The Cottage Home neighborhood takes its name from the style of houses built here between 1870 and 1900. Early residents built modest frame cottage in a variety of styles, including shotgun and Queen Anne vernacular. Many of the cottages feature turned posts and spindles, gingerbread trim porches, brackets, and fish scale shingles.
The one architectural exception is the brick residence at 711 Dorman St., built for Frederick Ruskaup in 1892. Undoubtedly the gem of the neighborhood, this brick mansion stands out among the cluster of small frame cottages. Ruskaup, a German native, immigrated to the United States in 1869. Older neighborhood residents recalled that in the early 1870s he wanted to build his grocery and house in the newly formed Woodruff Place, but because that neighborhood was restricted to houses, he decided to build on the other side of the United States Arsenal (now Arsenal Technical High School). By 1875 he had constructed a two-story brick grocery at 717-19 Dorman St., where his family lived in an upstairs apartment. In 1885 he added on to his grocery store. In 1891 he hired Vonnegut & Bohn, young Indianapolis architects, to design his brick home at 711 Dorman St., as well as to rebuild his five rental doubles across the street.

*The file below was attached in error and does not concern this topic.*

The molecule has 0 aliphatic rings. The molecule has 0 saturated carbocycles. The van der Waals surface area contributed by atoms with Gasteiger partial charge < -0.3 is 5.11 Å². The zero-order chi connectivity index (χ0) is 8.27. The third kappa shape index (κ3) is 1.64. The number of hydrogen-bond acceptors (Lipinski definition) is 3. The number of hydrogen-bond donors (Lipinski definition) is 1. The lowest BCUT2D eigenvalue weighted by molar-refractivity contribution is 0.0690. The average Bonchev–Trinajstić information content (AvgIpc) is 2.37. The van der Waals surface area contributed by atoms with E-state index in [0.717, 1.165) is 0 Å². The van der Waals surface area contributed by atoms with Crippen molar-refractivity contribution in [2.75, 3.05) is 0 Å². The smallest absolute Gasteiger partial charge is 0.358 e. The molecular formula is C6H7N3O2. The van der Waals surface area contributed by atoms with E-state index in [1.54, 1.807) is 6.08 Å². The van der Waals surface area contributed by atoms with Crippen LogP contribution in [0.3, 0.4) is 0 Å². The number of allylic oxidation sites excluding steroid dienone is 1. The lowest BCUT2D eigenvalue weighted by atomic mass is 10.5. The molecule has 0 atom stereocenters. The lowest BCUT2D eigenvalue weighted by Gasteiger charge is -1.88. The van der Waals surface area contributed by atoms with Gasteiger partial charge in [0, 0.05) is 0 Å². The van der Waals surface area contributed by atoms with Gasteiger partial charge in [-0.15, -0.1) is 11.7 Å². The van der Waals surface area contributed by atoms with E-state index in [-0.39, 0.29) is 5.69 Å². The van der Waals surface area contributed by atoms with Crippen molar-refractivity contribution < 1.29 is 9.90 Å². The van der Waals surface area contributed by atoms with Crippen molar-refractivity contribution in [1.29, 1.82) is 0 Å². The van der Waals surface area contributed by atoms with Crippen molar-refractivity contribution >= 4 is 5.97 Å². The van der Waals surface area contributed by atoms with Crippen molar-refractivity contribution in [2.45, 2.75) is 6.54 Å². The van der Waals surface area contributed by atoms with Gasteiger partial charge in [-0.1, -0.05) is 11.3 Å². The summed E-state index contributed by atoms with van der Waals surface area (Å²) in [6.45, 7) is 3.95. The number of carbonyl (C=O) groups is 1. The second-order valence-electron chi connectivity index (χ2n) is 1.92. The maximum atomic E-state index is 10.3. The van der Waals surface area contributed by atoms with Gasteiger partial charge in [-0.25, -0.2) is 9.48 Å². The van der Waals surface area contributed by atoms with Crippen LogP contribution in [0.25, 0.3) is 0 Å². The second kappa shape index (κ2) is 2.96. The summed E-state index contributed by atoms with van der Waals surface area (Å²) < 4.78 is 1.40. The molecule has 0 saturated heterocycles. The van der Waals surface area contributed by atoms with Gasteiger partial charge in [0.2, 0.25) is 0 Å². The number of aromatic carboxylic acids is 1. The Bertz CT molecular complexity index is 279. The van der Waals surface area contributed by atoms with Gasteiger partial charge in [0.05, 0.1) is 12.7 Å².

Many of the 19th-century residents of Cottage Home were German. A significant number of Irish and a smaller group of African-American families also lived in the area, which remained a working class neighborhood well into the 20th century. The nearby railroad provided employment, as did veneer and furniture factories on Dorman St., and a flour mill on Highland Ave. From the teens through the 1930s, many residents worked as trolley operators for the Highland Car Barns (now St. Clair Press) on the corner of Highland Ave. and St. Clair St. Others worked as carpenters, machinists, policemen, firemen, factory workers, and tradesmen.
Like many downtown neighborhoods, the area suffered a decline from the 1940s through the 1980s. Residents watched as dozens of homes were demolished for the highway a couple blocks west. The threat of the Highland-Dorman connector (a plan to widen the streets, now removed from the city planners’ books) and talk of making the area an industrial park did not give residents incentive to continue investing the their properties.
In the mid-1980s, the 150-home community experienced a restoration boom, then again in the early 2000’s. The neighborhood continues to improve and now includes some new homes with a modern, cottage-style architecture.